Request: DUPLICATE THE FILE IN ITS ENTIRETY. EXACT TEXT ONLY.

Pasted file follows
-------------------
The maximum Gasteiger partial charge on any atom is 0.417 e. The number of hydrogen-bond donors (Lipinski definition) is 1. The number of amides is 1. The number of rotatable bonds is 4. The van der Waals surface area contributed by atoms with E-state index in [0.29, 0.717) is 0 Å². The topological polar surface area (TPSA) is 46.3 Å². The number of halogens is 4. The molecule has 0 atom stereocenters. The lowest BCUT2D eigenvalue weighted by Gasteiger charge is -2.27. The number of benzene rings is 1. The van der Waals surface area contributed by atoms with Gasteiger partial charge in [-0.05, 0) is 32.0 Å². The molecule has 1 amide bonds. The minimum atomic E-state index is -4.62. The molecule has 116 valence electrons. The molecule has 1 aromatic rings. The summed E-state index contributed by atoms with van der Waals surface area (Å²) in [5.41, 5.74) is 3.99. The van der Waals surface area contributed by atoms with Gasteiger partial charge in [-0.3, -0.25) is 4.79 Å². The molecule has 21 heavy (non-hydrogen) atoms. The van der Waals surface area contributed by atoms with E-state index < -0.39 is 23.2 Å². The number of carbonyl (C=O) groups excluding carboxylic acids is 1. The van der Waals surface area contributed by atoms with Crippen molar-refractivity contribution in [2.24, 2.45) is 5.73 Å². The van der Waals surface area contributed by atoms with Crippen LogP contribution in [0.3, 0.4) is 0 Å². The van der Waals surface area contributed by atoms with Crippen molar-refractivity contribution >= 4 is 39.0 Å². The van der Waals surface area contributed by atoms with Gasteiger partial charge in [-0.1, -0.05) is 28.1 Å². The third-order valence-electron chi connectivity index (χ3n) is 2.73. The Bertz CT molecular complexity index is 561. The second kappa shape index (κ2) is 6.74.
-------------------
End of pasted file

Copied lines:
The maximum Gasteiger partial charge on any atom is 0.417 e. The number of hydrogen-bond donors (Lipinski definition) is 1. The number of amides is 1. The number of rotatable bonds is 4. The van der Waals surface area contributed by atoms with E-state index in [0.29, 0.717) is 0 Å². The topological polar surface area (TPSA) is 46.3 Å². The number of halogens is 4. The molecule has 0 atom stereocenters. The lowest BCUT2D eigenvalue weighted by Gasteiger charge is -2.27. The number of benzene rings is 1. The van der Waals surface area contributed by atoms with Gasteiger partial charge in [-0.05, 0) is 32.0 Å². The molecule has 1 amide bonds. The minimum atomic E-state index is -4.62. The molecule has 116 valence electrons. The molecule has 1 aromatic rings. The summed E-state index contributed by atoms with van der Waals surface area (Å²) in [5.41, 5.74) is 3.99. The van der Waals surface area contributed by atoms with Gasteiger partial charge in [-0.3, -0.25) is 4.79 Å². The molecule has 21 heavy (non-hydrogen) atoms. The van der Waals surface area contributed by atoms with E-state index < -0.39 is 23.2 Å². The number of carbonyl (C=O) groups excluding carboxylic acids is 1. The van der Waals surface area contributed by atoms with Crippen molar-refractivity contribution in [2.24, 2.45) is 5.73 Å². The van der Waals surface area contributed by atoms with Crippen LogP contribution in [0.3, 0.4) is 0 Å². The van der Waals surface area contributed by atoms with Crippen molar-refractivity contribution >= 4 is 39.0 Å². The van der Waals surface area contributed by atoms with Gasteiger partial charge in [-0.1, -0.05) is 28.1 Å². The third-order valence-electron chi connectivity index (χ3n) is 2.73. The Bertz CT molecular complexity index is 561. The second kappa shape index (κ2) is 6.74.